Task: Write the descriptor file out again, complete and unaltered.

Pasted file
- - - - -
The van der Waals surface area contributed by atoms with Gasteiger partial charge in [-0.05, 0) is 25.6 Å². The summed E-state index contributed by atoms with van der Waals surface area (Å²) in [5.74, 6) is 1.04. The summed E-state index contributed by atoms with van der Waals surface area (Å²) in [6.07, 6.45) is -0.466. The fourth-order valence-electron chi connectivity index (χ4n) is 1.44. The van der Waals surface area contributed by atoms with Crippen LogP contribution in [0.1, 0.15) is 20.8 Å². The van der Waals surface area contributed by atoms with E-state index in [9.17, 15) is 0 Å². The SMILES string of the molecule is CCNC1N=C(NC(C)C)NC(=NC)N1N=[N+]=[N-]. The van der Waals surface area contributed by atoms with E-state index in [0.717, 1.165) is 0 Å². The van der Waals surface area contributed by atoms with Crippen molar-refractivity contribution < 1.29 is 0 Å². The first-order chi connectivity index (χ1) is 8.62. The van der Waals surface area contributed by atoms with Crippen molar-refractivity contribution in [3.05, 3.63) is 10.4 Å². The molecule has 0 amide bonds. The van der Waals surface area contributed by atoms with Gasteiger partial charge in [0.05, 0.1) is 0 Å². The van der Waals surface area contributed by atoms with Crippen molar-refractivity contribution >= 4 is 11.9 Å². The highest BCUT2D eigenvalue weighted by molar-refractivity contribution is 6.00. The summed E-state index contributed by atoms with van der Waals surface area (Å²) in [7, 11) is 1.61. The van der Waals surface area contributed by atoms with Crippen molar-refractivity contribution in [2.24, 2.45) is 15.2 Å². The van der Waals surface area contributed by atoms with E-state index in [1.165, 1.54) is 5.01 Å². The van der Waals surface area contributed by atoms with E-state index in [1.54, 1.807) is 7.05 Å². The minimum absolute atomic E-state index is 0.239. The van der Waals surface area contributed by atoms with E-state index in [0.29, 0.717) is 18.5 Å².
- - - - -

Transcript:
The van der Waals surface area contributed by atoms with Gasteiger partial charge in [-0.05, 0) is 25.6 Å². The summed E-state index contributed by atoms with van der Waals surface area (Å²) in [5.74, 6) is 1.04. The summed E-state index contributed by atoms with van der Waals surface area (Å²) in [6.07, 6.45) is -0.466. The fourth-order valence-electron chi connectivity index (χ4n) is 1.44. The van der Waals surface area contributed by atoms with Crippen LogP contribution in [0.1, 0.15) is 20.8 Å². The van der Waals surface area contributed by atoms with E-state index in [9.17, 15) is 0 Å². The SMILES string of the molecule is CCNC1N=C(NC(C)C)NC(=NC)N1N=[N+]=[N-]. The van der Waals surface area contributed by atoms with E-state index in [0.717, 1.165) is 0 Å². The van der Waals surface area contributed by atoms with Crippen molar-refractivity contribution < 1.29 is 0 Å². The first-order chi connectivity index (χ1) is 8.62. The van der Waals surface area contributed by atoms with Crippen molar-refractivity contribution in [3.05, 3.63) is 10.4 Å². The molecule has 0 amide bonds. The van der Waals surface area contributed by atoms with Gasteiger partial charge in [0.05, 0.1) is 0 Å². The van der Waals surface area contributed by atoms with Crippen molar-refractivity contribution >= 4 is 11.9 Å². The highest BCUT2D eigenvalue weighted by molar-refractivity contribution is 6.00. The summed E-state index contributed by atoms with van der Waals surface area (Å²) in [7, 11) is 1.61. The van der Waals surface area contributed by atoms with Crippen molar-refractivity contribution in [2.24, 2.45) is 15.2 Å². The van der Waals surface area contributed by atoms with E-state index in [1.165, 1.54) is 5.01 Å². The van der Waals surface area contributed by atoms with E-state index in [1.54, 1.807) is 7.05 Å². The minimum absolute atomic E-state index is 0.239. The van der Waals surface area contributed by atoms with E-state index in [0.29, 0.717) is 18.5 Å².